Center for Oral Pathology

Soft Tissue Sores


Making Specialized Oral Pathology Available to Everyone

Soft tissue mouth sores are common and can affect all ages. Most mouth sores are harmless, but some indicate more serious conditions. Soft tissue sores are painful lesions that form in your oral soft tissues. They can appear on your lips, gums, cheeks, tongue, and the floor or the roof of your mouth.


The professionally trained team at The Center for Oral Pathology, 4514 Cole Avenue, Suite 930, in Dallas, Texas, 75205, specializes in understanding the dynamics of the science and medicine to address oral health problems. If you have any questions concerning soft tissue mouth sores, contact us today at 855-ORAL-PAT(H) or 855-672-5728. We are committed and dedicated to ensuring your oral health.


Soft tissue mouth sores, also known as ulcers, are formed due to the degeneration of the top layer of tissue that lines the oral cavity. While lesions clinically appear the same, there can be a variety of reasons that lead to their development.

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The Treatment of Mouth Sores

We begin with questions about your symptoms and your medical history. The Center for Oral Pathology will ask you about your consumption of food or drugs, and exposure to other substances like tobacco, chemicals, toothpaste, mouthwashes, metals, fumes, or dust. We need to know the current conditions that might be causing your mouth sores, conditions that are risk factors for mouth sores include, but are not limited to, a weakened immune system, cancer, or HIV infection, radiation and or chemotherapy.


The Center for Oral Pathology then does a physical examination. Your mouth is inspected, noting the location and nature of any sores. We do a general examination to look for signs of systemic disorders. Your skin, and eyes, are examined for any sores, blisters, or rashes.


We will treat the cause if identified. We may advise avoiding substances or drugs that are causing your sores. Gentle toothbrushing with a soft brush and salt-water rinses can help soothe some of the discomfort associated with the presence of the sores.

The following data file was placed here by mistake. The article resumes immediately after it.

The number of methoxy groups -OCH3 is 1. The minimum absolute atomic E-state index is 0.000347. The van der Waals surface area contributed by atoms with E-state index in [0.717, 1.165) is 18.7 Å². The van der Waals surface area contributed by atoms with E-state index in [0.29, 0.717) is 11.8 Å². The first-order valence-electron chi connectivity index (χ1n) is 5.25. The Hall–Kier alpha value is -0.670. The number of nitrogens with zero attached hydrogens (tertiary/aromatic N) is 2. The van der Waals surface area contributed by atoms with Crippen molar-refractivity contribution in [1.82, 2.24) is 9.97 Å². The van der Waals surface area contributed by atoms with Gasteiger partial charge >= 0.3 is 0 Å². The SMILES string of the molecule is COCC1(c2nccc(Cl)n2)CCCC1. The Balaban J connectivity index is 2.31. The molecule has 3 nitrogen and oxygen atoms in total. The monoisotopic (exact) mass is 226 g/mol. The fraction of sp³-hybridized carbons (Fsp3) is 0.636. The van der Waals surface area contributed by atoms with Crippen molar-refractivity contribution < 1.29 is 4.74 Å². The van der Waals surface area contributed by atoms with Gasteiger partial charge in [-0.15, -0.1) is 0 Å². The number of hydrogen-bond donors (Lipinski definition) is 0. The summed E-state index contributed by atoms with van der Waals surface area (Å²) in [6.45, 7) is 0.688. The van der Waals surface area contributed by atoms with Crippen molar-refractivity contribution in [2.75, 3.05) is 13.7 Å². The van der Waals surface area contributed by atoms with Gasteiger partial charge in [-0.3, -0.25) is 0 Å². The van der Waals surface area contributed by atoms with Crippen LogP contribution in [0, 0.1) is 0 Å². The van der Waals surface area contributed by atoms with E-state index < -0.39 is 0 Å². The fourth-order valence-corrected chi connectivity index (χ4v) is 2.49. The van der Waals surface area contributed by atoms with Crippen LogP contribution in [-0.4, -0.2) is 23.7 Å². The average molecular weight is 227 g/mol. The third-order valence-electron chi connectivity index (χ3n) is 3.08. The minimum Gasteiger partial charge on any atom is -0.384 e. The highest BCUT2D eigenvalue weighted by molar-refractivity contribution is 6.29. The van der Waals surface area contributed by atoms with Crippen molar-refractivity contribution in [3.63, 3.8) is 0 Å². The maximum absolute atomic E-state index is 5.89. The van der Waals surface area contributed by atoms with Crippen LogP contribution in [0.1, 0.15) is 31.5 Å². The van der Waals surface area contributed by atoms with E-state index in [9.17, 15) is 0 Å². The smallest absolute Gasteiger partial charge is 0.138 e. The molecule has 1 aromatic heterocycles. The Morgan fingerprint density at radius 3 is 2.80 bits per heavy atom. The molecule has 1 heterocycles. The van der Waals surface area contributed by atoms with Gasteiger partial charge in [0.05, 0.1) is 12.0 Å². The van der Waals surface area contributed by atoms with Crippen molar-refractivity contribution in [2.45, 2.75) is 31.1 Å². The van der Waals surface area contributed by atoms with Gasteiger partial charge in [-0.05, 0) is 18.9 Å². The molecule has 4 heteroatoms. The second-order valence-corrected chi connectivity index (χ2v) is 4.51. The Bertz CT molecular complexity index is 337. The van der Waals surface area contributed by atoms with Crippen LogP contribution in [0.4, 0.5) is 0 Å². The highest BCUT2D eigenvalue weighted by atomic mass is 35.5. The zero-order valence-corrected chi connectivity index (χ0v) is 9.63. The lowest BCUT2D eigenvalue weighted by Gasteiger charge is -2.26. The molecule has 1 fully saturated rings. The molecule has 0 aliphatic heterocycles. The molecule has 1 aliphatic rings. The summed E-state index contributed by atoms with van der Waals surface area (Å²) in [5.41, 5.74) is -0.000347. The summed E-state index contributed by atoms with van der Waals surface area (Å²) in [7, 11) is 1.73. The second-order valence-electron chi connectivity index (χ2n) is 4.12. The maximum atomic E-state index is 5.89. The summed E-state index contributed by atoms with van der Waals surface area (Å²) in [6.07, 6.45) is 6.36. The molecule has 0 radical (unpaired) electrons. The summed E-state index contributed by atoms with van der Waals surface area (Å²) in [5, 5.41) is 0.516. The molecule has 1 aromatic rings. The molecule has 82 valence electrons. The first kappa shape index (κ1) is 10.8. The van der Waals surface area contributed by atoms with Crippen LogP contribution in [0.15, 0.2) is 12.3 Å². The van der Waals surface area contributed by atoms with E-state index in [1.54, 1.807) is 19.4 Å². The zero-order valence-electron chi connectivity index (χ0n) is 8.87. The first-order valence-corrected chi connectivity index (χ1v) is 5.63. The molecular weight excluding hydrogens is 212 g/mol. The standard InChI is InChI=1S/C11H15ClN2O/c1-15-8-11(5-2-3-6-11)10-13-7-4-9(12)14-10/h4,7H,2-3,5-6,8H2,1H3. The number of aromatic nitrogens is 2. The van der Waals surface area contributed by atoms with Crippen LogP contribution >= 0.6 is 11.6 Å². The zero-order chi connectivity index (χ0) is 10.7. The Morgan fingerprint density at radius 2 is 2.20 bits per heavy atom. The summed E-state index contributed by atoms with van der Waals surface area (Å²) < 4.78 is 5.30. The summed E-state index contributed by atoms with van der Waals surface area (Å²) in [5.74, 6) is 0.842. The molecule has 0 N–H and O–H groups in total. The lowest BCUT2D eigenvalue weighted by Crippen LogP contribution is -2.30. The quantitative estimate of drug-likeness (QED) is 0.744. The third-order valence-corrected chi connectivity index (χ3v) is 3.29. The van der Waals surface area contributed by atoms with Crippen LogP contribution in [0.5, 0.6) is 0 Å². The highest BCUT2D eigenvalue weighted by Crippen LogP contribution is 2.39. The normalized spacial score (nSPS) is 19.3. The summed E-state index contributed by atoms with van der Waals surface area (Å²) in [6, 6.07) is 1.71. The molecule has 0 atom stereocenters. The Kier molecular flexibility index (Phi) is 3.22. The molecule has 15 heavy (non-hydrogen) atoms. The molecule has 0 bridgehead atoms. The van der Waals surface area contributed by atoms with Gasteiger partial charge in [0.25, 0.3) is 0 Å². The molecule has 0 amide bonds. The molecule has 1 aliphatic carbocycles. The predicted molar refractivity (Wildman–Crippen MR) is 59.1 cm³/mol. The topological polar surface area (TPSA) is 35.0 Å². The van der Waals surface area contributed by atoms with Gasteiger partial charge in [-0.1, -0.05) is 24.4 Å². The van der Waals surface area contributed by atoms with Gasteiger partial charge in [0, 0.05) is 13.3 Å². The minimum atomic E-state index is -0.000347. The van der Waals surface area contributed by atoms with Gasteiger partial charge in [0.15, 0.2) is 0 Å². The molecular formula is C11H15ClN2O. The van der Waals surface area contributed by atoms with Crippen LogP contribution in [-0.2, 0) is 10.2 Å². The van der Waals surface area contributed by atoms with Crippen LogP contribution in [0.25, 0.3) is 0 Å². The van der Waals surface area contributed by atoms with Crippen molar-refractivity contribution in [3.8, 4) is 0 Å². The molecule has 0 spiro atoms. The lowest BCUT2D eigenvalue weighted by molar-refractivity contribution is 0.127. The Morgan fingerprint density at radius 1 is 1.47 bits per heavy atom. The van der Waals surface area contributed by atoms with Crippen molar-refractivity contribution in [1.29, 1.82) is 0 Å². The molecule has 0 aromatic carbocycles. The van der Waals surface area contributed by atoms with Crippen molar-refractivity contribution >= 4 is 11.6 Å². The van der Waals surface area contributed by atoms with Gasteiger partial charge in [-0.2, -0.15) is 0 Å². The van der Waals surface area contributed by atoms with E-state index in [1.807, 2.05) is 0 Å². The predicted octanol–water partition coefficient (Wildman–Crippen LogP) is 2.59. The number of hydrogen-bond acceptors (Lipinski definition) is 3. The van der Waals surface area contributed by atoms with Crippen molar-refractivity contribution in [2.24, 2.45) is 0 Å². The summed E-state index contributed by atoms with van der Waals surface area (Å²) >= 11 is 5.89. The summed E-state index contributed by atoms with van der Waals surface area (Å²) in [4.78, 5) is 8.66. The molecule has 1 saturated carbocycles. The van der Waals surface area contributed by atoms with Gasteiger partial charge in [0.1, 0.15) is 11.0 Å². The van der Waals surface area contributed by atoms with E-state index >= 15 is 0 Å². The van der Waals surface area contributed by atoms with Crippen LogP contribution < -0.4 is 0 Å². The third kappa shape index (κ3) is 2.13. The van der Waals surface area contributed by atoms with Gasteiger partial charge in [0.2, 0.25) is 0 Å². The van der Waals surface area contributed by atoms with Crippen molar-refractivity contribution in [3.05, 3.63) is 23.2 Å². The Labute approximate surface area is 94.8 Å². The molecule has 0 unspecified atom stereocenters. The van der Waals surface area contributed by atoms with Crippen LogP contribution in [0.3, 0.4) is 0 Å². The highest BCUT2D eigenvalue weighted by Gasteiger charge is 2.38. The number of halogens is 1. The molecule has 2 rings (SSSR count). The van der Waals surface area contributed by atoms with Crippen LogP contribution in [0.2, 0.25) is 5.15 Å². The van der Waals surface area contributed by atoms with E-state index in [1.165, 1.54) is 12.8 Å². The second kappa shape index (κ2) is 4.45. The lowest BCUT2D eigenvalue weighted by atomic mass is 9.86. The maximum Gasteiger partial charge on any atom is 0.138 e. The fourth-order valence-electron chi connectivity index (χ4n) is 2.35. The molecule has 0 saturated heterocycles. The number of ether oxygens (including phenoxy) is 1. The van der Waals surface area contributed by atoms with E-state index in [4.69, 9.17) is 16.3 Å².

Pain can be controlled by avoiding acidic or highly salty foods and/or any substances that are irritating.


Topical treatments for mouth sores include:


  • Anesthetics, for pain control
  • Protective coatings
  • Corticosteroids
  • Burning with a laser or chemicals

An anesthetic such as lidocaine may be used as a mouth rinse. These rinses numb the mouth and throat and can make swallowing difficult, so children using them need to be watched to ensure that they do not choke. Lidocaine can also be swabbed directly on the sore.


Protective coatings containing antacids can be soothing when applied as a rinse. We typically add other ingredients such as lidocaine or an antihistamine to produce a variable “Magic Mouthwash”. Mouth rinses that contain alcohol should be avoided because they will worsen the symptoms associated with a sore.


If we are sure that the sore is not caused by an infection and is not part of a cancerous or precancerous process, we may prescribe a corticosteroid rinse or gel to be applied to each sore.

Common Causes of Soft Tissue Mouth Sores

There are several things that can lead to mouth sores. They range from a common injury to serious health conditions. These include:

  • Biting your lip, tongue, or cheek
  • Burning your mouth on hot food
  • Chemical burns, from caustic substances or products
  • Underlying genetic factors
  • Allergic reactions
  • Underlying autoimmune or other inflammatory conditions. Vitamin and mineral deficiency
  • Manifestations of underlying systemic diseases
  • Hormonal changes
  • Viral or bacterial infections
  • Radiation or Chemotherapy
  • Oral cancer

Commonly Referred to Mouth Sores

Soft tissue sores can describe different conditions affecting your mouth. These include:

  • Cold sores- Or fever blisters, cold sores are caused by the herpes simplex virus. Cold sores are contagious and can be transmitted through sharing food and beverages or kissing.
  • Canker sores- Also called aphthous ulcers, canker sores are a common types of soft tissue lesions. They are not contagious, and usually go away in 10 to 14 days. These lesions are more often seen in younger individuals.

Schedule Your Oral Pathology Exam Today

At The Center for Oral Pathology, 4514 Cole Avenue, Suite 930, in Dallas, Texas, 75205, our team of specialists take your oral health seriously. Scheduling an appointment for an oral pathology examination or an oral biopsy can also actively improve your overall health. In addition to embracing the importance of your overall oral health, we also understand the value of your time, which is why we are focused on making your visit to our clinic as efficient as possible.


If you would like to learn more about your viable options with regards to a soft tissue sores exam, give us a call today at 855-ORAL-PAT(H) or 855-672-5728 with any questions and to get your examination on the calendar. We look forward to serving you and contributing to improving your quality of life.